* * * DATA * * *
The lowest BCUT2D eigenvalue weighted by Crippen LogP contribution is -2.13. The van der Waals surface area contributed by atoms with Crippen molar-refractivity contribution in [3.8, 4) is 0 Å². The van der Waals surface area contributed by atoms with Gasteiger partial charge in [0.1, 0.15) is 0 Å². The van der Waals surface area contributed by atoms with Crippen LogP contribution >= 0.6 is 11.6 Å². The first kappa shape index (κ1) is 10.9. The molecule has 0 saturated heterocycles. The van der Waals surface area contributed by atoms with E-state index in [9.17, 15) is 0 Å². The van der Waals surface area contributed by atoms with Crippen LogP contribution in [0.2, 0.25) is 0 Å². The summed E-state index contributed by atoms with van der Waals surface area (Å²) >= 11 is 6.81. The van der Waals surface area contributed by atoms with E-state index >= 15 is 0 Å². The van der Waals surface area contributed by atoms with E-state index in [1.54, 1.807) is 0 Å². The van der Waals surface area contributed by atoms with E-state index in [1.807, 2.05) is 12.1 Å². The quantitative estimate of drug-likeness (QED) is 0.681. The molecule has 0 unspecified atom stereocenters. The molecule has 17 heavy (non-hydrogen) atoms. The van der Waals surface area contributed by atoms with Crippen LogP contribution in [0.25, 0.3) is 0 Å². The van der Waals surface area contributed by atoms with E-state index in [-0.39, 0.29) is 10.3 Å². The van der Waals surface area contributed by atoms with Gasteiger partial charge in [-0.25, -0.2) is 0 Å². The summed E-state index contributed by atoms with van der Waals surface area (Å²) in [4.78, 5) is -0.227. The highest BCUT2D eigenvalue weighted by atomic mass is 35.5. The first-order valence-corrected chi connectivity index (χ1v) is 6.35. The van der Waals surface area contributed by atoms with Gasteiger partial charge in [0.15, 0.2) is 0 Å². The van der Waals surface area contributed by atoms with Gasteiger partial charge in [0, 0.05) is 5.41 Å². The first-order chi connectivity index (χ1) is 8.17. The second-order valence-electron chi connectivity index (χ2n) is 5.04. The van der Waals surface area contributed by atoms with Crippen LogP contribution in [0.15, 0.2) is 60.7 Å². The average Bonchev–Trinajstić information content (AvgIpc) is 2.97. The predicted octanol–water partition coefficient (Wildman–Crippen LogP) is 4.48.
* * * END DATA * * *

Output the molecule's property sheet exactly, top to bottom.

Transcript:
The lowest BCUT2D eigenvalue weighted by Crippen LogP contribution is -2.13. The van der Waals surface area contributed by atoms with Crippen molar-refractivity contribution in [3.8, 4) is 0 Å². The van der Waals surface area contributed by atoms with Gasteiger partial charge in [0.1, 0.15) is 0 Å². The van der Waals surface area contributed by atoms with Crippen LogP contribution >= 0.6 is 11.6 Å². The first kappa shape index (κ1) is 10.9. The molecule has 0 saturated heterocycles. The van der Waals surface area contributed by atoms with E-state index in [9.17, 15) is 0 Å². The van der Waals surface area contributed by atoms with Crippen LogP contribution in [0.2, 0.25) is 0 Å². The summed E-state index contributed by atoms with van der Waals surface area (Å²) >= 11 is 6.81. The van der Waals surface area contributed by atoms with E-state index >= 15 is 0 Å². The van der Waals surface area contributed by atoms with E-state index in [1.54, 1.807) is 0 Å². The van der Waals surface area contributed by atoms with E-state index in [1.807, 2.05) is 12.1 Å². The quantitative estimate of drug-likeness (QED) is 0.681. The molecule has 0 unspecified atom stereocenters. The molecule has 17 heavy (non-hydrogen) atoms. The van der Waals surface area contributed by atoms with Crippen LogP contribution in [0.25, 0.3) is 0 Å². The van der Waals surface area contributed by atoms with E-state index in [-0.39, 0.29) is 10.3 Å². The van der Waals surface area contributed by atoms with Gasteiger partial charge in [-0.25, -0.2) is 0 Å². The summed E-state index contributed by atoms with van der Waals surface area (Å²) in [4.78, 5) is -0.227. The highest BCUT2D eigenvalue weighted by atomic mass is 35.5. The first-order valence-corrected chi connectivity index (χ1v) is 6.35. The van der Waals surface area contributed by atoms with Gasteiger partial charge in [0.15, 0.2) is 0 Å². The van der Waals surface area contributed by atoms with Gasteiger partial charge in [0, 0.05) is 5.41 Å². The first-order chi connectivity index (χ1) is 8.17. The second-order valence-electron chi connectivity index (χ2n) is 5.04. The van der Waals surface area contributed by atoms with Crippen LogP contribution in [0.15, 0.2) is 60.7 Å². The average Bonchev–Trinajstić information content (AvgIpc) is 2.97. The predicted octanol–water partition coefficient (Wildman–Crippen LogP) is 4.48.